The winter setting of Ethan Frome creates a coldness felt in the relationship between Ethan and his wife Zeena but also Ethan’s plight.  He seemed frozen in place with no opportunity for much happiness since his wife is a hypochondriac and he probably wouldn’t have ended up back home on his parents farm in Massachusetts if his parents had not fallen sick.

This short novel packs a frigid little punch an left me completely in awe of Wharton’s ability as a writer. She created an empathy for Ethan because you couldn’t help but feel sorry for how his life turned out. It seems as if life thrust him into situations he may have NEVER had to deal *if* he had never come back home. I asked myself over and over what if? Would he have found true love with someone like Mattie or Zeena but less hypochondriac if he would have had the opportunity to stay at school and expand his horizons and his prospects? How might his and Zeena’s relationship been different if they would have sold the farm and moved to a bigger city, which Wharton implies Zeena was used to?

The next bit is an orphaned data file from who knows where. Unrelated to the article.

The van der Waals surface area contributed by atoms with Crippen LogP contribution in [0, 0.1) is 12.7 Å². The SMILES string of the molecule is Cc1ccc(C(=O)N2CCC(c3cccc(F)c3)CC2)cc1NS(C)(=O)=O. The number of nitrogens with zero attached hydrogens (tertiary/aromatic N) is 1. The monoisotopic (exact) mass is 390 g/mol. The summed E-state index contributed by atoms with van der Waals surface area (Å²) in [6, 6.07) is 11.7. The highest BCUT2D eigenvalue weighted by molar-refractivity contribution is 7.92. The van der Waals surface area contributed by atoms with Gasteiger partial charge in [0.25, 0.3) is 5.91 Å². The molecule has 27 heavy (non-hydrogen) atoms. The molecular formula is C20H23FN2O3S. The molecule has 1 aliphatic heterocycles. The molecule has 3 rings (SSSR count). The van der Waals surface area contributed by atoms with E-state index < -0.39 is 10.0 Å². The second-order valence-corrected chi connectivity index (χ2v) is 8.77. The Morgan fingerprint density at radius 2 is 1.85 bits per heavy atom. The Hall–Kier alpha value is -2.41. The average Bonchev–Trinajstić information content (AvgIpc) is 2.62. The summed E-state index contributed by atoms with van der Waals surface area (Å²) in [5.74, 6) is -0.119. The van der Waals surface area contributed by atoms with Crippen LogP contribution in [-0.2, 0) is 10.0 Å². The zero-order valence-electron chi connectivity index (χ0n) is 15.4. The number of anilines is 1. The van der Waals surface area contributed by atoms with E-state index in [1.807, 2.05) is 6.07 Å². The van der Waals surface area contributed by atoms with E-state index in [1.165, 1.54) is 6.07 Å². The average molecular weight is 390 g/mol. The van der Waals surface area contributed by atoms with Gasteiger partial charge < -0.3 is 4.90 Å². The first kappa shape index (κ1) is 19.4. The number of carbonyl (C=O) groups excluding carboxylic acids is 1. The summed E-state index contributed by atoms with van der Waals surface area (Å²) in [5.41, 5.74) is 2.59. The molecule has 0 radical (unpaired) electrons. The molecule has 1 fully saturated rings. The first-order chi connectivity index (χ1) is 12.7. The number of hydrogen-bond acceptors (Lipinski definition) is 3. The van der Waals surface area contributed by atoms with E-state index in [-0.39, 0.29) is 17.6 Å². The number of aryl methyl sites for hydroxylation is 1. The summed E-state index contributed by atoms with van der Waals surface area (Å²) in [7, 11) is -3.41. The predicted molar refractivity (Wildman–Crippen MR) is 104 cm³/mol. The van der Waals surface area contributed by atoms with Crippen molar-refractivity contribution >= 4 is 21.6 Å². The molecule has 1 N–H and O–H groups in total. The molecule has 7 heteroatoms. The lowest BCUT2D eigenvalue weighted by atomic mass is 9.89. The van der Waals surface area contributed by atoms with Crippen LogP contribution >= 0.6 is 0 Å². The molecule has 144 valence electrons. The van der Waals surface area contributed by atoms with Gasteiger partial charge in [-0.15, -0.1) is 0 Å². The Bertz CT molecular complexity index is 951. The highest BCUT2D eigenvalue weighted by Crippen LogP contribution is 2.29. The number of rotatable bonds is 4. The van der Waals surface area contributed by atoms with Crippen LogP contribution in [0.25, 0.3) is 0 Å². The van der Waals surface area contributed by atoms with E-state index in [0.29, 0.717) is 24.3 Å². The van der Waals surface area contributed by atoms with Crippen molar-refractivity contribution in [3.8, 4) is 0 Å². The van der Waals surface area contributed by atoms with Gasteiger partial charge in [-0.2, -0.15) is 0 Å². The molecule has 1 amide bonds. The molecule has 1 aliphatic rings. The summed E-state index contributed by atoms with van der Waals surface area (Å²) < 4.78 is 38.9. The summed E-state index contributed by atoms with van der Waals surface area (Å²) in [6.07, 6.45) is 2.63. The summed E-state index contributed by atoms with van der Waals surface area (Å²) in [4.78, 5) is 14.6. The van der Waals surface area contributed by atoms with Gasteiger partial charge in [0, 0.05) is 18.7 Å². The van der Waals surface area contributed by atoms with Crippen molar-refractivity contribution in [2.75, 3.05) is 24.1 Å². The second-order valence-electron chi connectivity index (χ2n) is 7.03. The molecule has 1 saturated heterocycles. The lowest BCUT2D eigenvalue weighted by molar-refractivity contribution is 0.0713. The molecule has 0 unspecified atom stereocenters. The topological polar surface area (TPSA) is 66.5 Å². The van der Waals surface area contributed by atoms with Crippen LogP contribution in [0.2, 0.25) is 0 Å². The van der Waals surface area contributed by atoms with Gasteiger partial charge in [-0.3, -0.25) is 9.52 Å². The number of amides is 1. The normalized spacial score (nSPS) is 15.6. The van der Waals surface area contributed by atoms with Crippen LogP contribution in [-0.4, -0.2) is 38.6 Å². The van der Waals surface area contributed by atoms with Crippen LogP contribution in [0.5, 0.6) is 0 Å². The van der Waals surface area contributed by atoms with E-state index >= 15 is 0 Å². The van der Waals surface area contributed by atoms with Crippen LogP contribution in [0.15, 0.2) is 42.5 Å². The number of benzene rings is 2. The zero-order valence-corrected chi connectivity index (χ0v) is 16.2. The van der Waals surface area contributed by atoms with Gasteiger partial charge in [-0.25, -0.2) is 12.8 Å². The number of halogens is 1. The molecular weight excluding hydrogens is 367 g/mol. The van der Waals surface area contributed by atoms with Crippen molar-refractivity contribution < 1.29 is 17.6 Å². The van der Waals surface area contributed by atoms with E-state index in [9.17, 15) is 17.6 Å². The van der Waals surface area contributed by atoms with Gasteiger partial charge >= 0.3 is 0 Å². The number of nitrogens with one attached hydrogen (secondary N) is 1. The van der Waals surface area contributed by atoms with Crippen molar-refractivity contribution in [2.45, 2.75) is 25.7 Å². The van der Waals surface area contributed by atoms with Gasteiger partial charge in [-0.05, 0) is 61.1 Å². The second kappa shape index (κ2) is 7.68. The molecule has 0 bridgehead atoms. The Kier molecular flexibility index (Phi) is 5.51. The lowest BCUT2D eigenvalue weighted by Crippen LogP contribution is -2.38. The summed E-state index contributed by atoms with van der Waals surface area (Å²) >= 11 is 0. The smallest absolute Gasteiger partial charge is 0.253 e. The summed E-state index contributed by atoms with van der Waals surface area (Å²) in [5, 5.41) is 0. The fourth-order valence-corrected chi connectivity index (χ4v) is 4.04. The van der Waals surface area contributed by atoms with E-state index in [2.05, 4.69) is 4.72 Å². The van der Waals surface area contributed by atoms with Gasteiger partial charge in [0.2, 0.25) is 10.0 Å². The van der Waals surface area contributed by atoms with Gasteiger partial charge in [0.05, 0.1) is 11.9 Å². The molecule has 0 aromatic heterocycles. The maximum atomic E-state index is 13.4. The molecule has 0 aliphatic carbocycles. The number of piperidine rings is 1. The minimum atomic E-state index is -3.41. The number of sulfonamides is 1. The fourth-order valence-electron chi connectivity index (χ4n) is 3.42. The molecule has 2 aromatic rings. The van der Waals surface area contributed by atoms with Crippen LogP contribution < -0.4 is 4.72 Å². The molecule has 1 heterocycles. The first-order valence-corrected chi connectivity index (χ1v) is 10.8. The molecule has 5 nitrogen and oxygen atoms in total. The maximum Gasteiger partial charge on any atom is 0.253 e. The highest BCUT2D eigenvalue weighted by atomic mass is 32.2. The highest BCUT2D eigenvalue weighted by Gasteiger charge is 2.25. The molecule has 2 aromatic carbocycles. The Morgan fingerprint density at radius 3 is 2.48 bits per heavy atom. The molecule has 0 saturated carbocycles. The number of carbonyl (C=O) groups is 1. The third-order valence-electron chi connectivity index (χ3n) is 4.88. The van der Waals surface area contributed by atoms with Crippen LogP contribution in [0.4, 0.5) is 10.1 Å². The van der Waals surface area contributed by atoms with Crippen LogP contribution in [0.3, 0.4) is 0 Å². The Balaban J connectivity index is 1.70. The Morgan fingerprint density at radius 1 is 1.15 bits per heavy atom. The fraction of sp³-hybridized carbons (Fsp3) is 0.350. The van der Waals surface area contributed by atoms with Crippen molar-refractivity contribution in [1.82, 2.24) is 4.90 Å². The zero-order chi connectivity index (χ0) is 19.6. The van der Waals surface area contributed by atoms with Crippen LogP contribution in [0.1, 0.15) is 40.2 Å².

“It seemed to Ethan that his heart was bound with cords which an unseen hand was tightening with every tick of the clock.”

How does circumstances beyond our control, like the prolonged illness of family member(s), shape the choices and decisions we make?  Do we choose to find happiness despite them or like Ethan are we frozen in place because it seems there may be no other alternatives? Ethan’s situation was sad and seemingly unchangeable, until the end, when Wharton seems to reveal something else about Zeena and Mattie. Does Wharton try to impress upon the the reader that cultivating contentment in circumstances we find ourselves in, even disheartening ones (family illness) could be better than the alternative?

This book is a perfect winter read! Maybe I’ll read it next year in the winter since I picked it up on a whim during the summer. I purchased a copy of this Everyman’s Library edition so I could read more of Wharton’s work.